The unit study we did last month was partly a family project. We got chickens! First the children and I helped Daddy to assemble the coop. We went out together to buy all the supplies and food. Then the big day came: We got the chickens! We chose four little Seramas in different colors, so they are easy to recognize. On our way home, we named the hens. My daughter named the brown one Lappie, and my son named the white chicken Tsitsi.
We are learning how to take care for our chickens and how to handle them. Every morning they need food and fresh water. We have to clean the coop regularly. When mom or dad picks up a chicken, the children can pet it carefully. We don’t want to scare them. We love to see them walk around in our garden, scratching the dirt and looking for worms or a juicy leave.
To learn more about chickens, we read multiple books which taught them some chicken-related words and the life cycle of the chicken.
Painting is one of the kids’ favorite craft activities, so we did several crafts which involved paint. We made a chicken handprint welcome sign to welcome the chickens and others who come to our house. The handprints are the bodies of the chickens. And, we added feet, a beak, and an eye. Each chicken got a letter. Combined, we got a nice welcome sign.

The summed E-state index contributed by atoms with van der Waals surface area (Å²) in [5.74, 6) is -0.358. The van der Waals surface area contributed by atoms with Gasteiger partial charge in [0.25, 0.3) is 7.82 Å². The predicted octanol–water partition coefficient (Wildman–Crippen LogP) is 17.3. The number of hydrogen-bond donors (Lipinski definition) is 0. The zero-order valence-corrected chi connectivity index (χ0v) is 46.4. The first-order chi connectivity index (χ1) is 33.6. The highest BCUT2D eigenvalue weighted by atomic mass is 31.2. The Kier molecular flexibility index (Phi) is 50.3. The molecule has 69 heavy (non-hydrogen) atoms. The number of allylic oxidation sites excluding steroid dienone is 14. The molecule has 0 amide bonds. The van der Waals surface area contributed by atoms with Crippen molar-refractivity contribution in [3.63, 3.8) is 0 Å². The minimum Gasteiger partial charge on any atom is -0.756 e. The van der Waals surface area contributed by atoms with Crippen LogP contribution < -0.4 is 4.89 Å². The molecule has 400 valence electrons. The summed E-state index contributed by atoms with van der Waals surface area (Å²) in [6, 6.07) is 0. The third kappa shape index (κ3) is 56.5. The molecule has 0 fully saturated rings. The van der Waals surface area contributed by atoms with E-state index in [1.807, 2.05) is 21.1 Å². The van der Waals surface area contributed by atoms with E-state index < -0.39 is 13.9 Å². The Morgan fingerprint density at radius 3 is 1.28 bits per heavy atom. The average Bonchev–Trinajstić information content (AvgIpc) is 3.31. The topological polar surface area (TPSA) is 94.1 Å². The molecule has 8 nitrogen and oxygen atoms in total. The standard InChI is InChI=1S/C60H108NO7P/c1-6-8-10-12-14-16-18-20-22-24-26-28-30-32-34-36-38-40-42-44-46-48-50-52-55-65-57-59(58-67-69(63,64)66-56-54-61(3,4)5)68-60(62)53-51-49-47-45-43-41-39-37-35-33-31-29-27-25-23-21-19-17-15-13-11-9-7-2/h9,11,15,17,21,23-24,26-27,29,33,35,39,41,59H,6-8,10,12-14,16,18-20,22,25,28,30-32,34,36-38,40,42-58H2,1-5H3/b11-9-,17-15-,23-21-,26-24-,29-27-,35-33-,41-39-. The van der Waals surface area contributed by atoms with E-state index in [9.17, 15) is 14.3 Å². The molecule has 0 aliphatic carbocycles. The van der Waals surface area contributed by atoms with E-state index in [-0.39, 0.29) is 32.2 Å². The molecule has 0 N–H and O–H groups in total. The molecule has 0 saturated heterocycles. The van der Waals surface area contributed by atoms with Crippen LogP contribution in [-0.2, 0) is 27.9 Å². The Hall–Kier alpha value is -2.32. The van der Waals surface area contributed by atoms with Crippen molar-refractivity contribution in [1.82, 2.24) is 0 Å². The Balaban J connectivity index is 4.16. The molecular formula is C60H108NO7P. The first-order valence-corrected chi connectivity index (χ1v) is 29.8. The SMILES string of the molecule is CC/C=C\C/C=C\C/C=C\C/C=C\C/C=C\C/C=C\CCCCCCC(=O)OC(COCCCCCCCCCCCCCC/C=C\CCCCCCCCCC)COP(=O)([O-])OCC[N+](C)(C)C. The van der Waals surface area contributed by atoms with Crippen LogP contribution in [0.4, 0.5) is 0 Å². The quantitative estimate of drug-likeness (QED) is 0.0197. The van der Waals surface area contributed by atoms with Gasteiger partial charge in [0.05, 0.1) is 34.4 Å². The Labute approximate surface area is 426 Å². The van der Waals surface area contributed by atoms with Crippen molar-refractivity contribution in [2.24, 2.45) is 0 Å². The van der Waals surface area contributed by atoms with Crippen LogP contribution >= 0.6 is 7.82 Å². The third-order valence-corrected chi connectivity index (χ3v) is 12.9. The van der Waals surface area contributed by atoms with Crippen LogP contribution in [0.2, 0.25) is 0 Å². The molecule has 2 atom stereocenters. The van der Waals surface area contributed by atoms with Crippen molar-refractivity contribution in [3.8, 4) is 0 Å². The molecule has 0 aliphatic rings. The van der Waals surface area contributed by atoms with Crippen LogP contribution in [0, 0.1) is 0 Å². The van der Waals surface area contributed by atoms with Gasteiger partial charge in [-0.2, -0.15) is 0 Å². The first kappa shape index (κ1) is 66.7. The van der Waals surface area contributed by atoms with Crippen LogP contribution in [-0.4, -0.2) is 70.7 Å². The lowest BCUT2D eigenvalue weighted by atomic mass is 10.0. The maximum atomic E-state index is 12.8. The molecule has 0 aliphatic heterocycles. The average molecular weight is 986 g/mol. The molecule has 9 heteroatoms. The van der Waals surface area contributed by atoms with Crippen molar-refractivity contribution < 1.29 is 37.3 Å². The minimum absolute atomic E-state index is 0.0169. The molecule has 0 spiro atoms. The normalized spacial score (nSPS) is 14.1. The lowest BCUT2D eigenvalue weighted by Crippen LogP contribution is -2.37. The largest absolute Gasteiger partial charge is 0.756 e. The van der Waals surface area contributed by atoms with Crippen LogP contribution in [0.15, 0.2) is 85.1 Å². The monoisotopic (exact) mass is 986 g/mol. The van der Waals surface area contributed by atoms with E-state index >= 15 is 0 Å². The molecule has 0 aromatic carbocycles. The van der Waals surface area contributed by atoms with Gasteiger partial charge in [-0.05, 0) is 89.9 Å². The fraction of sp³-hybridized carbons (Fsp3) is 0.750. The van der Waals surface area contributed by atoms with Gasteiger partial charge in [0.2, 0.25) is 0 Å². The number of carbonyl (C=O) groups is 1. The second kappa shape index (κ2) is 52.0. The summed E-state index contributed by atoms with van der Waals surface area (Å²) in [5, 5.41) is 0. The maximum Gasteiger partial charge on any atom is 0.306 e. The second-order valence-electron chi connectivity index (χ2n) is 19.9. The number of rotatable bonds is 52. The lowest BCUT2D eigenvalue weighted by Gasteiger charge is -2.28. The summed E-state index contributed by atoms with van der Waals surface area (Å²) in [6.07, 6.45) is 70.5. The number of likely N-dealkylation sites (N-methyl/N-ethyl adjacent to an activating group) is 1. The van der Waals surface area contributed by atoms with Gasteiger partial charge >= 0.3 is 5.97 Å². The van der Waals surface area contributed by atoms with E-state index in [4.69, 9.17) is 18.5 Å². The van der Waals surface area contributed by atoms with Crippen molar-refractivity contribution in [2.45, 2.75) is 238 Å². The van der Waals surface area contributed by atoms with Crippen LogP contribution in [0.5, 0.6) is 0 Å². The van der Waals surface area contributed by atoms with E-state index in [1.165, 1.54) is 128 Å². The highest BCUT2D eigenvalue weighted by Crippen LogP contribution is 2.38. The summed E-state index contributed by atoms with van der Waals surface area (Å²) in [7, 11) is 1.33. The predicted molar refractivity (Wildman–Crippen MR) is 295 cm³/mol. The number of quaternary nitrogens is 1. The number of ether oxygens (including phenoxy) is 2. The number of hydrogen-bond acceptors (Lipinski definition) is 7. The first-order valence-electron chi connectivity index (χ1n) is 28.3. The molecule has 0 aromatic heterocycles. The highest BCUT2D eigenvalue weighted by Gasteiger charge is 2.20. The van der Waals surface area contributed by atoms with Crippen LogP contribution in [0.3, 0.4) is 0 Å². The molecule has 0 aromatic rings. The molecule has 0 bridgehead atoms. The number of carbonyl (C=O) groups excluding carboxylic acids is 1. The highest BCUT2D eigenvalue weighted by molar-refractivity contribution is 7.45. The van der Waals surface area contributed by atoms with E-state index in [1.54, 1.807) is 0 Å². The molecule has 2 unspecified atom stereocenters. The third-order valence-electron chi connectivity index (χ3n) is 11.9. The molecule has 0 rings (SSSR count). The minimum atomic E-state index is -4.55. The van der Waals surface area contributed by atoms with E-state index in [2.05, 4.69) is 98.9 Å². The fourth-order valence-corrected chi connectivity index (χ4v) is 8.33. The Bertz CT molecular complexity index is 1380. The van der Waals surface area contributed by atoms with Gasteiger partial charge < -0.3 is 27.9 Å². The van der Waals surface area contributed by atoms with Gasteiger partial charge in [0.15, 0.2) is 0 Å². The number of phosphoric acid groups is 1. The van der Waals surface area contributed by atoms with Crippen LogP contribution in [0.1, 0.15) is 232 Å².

The hatching chick also needed some painting. I drew an egg shape on construction paper. The children painted it yellow. Once the paint was dry, we added eyes and a beak. We cut out an egg shape out of a brown paper bag and glued the edges unto the construction paper. The children drew a nest and finally opened up the egg, so you could see the little chick.
Playing with salt dough is also an activity they love. It was my idea to make little nests and chickens, using small buttons for eyes, a miniature clothespin for a beak and feathers. I think my salt dough chick turned out cute, but the children had different ideas. My daughter made a really cool racecar, decorated with chicken feathers. They had fun with the salt dough for over an hour!
Another nice activity was a feed-the-chicken counting game. I made the printable myself. The children rolled the dice, and counted how many chicken would get a dried chickpea. We kept going until every chicken got its food. It’s a good thing it’s easy to print more of these games, because after five minutes the children wanted to cut out the chickens and color them. It turned out to be not just a game, but a versatile worksheet. We had a lot of fun with it. Therefore, I want to share this printable with you. Right-click on the image below to copy.